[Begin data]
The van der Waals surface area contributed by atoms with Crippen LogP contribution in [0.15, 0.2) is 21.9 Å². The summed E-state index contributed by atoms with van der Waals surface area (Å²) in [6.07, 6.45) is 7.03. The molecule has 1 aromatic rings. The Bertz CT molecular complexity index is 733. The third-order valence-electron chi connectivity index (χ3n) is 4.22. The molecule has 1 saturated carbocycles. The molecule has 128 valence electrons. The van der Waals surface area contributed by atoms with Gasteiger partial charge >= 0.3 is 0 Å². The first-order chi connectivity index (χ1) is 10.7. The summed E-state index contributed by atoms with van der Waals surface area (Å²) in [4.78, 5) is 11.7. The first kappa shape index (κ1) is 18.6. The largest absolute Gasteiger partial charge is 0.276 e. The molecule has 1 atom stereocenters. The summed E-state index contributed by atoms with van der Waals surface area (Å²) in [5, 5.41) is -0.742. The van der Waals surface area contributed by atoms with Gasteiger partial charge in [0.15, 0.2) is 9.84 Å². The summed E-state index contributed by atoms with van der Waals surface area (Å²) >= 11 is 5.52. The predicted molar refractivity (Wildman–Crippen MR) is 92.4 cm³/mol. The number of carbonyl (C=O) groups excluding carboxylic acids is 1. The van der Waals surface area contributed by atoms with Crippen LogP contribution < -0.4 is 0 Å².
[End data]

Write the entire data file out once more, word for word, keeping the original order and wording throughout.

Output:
The van der Waals surface area contributed by atoms with Crippen LogP contribution in [0.15, 0.2) is 21.9 Å². The summed E-state index contributed by atoms with van der Waals surface area (Å²) in [6.07, 6.45) is 7.03. The molecule has 1 aromatic rings. The Bertz CT molecular complexity index is 733. The third-order valence-electron chi connectivity index (χ3n) is 4.22. The molecule has 1 saturated carbocycles. The molecule has 128 valence electrons. The van der Waals surface area contributed by atoms with Gasteiger partial charge >= 0.3 is 0 Å². The first-order chi connectivity index (χ1) is 10.7. The summed E-state index contributed by atoms with van der Waals surface area (Å²) in [4.78, 5) is 11.7. The first kappa shape index (κ1) is 18.6. The largest absolute Gasteiger partial charge is 0.276 e. The molecule has 1 atom stereocenters. The summed E-state index contributed by atoms with van der Waals surface area (Å²) in [5, 5.41) is -0.742. The van der Waals surface area contributed by atoms with Gasteiger partial charge in [0.15, 0.2) is 9.84 Å². The summed E-state index contributed by atoms with van der Waals surface area (Å²) >= 11 is 5.52. The predicted molar refractivity (Wildman–Crippen MR) is 92.4 cm³/mol. The number of carbonyl (C=O) groups excluding carboxylic acids is 1. The van der Waals surface area contributed by atoms with Crippen LogP contribution < -0.4 is 0 Å².